Operation In operation, the carriers are normally stacked for shipment, as shown in FIG. 7, with their cups nested and without their handles. At a bottling plant, the handles are inserted and the bottles are loaded into the cups, deforming the cups, and thus frictionally retaining the bottles therein. The bottles are separated from each other so that they cannot hit one another and break.

The handles 3@ are normally pushed into their down positions, below the tops of the bottles, so that the loaded carriers can be stacked one upon another with the tops of the bottles of one carrier fitted into the sockets of the next above carrier. Hence, the carriers can be stacked quite high, one upon the other, without danger of them slipping or falling.

When the loaded carriers are sold yat retail, the buyer simply has to grasp the handle and pull it upwardly so that he can hold the handle conveniently, with his fingers clearing the tops of the bottles. The springiness of the iingers against the socket walls holds the handle in its upper position until it is deliberately pushed down.

Modification-FIGS. l and 11 The carrier illustrated in FIGS. and 1l, is substantially the same as that described above, but is designed to hold larger size bottles. To reduce width, the holes 50 open into each other at 51.

The cups `are formed with rings 52 and three depending strips 53, plus two strips 53a which are more closely spaced together at the opening between two adjacent cups, the strips connecting to bottom disc 54.

To insure that the bottles in two adjacent cups do not touch each other the handle 30a, which is otherwise the same as handle 30, is provided with la horizontal brace 56 from which depend three flat fingers 57 arranged to iit into the space between each pair of cups. The fingers are of a suicient length so as to separate the adjacent pair of bottles regardless of whether the handle is in its up or carrying position or in its down position (see dotted lines in FIG. 11). The'brace likewise separates the bottles -as well as rigidiies the handle.

This invention may be further developed within the scope of the following attached claims. Accordingly, it is desired that the foregoing description be read as being merely illustrative of an operative embodiment of this invention and not in a strictly limiting sense.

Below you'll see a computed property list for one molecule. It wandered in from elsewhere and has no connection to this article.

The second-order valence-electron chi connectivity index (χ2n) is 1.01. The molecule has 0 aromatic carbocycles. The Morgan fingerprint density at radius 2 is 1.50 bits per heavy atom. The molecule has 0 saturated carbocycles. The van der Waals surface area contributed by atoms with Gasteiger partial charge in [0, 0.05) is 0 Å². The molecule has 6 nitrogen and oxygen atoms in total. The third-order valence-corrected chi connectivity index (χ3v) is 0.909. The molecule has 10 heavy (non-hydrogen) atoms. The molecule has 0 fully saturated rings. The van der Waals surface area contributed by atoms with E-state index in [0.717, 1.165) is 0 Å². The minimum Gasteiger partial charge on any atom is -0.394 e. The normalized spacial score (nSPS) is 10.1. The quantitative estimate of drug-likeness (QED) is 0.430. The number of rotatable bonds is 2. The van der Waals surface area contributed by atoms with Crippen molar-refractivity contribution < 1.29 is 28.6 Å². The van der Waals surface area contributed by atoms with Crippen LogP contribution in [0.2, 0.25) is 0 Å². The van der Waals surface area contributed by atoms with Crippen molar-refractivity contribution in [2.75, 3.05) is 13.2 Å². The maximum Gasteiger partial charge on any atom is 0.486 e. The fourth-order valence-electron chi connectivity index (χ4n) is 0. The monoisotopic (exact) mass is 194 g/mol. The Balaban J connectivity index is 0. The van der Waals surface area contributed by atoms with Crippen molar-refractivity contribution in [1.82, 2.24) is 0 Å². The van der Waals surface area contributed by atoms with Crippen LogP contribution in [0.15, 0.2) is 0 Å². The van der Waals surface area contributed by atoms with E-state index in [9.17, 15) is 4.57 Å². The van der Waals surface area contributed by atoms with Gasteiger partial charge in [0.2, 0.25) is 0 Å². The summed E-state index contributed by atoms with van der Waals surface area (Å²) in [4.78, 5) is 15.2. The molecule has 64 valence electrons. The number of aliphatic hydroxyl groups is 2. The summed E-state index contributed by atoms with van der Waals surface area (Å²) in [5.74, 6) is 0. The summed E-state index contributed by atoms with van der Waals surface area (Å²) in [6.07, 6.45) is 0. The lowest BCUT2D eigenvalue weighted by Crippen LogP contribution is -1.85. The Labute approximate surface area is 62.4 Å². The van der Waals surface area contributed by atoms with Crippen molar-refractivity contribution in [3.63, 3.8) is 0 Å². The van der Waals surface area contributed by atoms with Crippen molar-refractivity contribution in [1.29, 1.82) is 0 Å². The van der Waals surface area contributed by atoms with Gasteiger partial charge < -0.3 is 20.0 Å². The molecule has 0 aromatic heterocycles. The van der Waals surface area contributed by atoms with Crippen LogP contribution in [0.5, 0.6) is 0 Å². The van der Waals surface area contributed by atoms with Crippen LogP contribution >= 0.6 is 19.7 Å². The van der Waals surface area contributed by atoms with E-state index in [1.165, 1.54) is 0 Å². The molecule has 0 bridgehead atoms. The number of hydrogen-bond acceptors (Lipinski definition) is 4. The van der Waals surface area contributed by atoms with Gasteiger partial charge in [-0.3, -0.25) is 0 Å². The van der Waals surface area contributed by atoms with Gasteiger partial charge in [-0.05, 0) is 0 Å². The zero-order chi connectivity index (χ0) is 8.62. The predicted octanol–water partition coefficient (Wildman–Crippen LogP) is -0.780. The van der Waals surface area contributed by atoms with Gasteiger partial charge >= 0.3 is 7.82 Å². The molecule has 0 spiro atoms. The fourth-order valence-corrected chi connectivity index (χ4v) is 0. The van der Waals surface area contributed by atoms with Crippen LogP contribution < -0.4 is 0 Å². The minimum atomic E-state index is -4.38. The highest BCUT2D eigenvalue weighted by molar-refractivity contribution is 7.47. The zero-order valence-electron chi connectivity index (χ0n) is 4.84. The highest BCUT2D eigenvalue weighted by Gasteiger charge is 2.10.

I now claim:

l. A bottle carrier comprising a top sheet having a plurality of regularly spaced apart holes formed therein through which bottles may be downwardly inserted; each hole having a vertically axised, open top, closed bottom cup arranged beneath yand in alignment with it with the upper edge of the cup being integral with the sheet; each cup having a thin slotted w-all of strip form; the holes and the cups being arranged in two adjacent and parallel rows of three each, with the adjacent pairs of holes in each row opening into each other along a short portion of their peripheries; a vertically movable handle movably mounted in the carrier and arranged in the form of an inverted U-shape having each of its legs removably inserted in sockets at two opposite ends of the sheet, with the legs being vertically slidable upwards and downwards within their respective sockets; a horizontal brace formed integral with the legs of the handle and being spaced above the sheet and having fingers extending down through the sheet between the two rows of holes and formed to slide vertically in the space between two rows of bottles positioned in the two rows of cups, such brace, when moved downwardly with the handle, serving to separate the two rows of bottles from each other.

2. A construction according to claim 1 wherein the strips are so arranged that the strip of one cup faces in opposition the strip `of the adjacent cup whereby the bottles in these two adjacent cups are separated lfrom each other by two adjacent strips.

3. A construction according to claim 1 with each cup having an upwardly bulged bottom of convex `shape and a thin slotted wall of movable strip form and capable of expansion in the event of expansion of the convex curved shape bulged bottom; `said wall being slightly tapered inwardly from its top to its bottom so tha-t the bottom of the `cup is of less area than the open top lthereof and also of less area than the base of a bottle; the cup wall being resiliently expandable throughout its height by the insertion of a bottle therein into a substantially uniform non-tapered cross-section to snugly and frictionally hold a bottle within the cup the full height of the cup; the convex curved shaped bulge of the cup bottom tiattening out under the impact of insertion of said bottle in the cup to cause 'the cup bottom to expand and thus cause the cup wall to expand.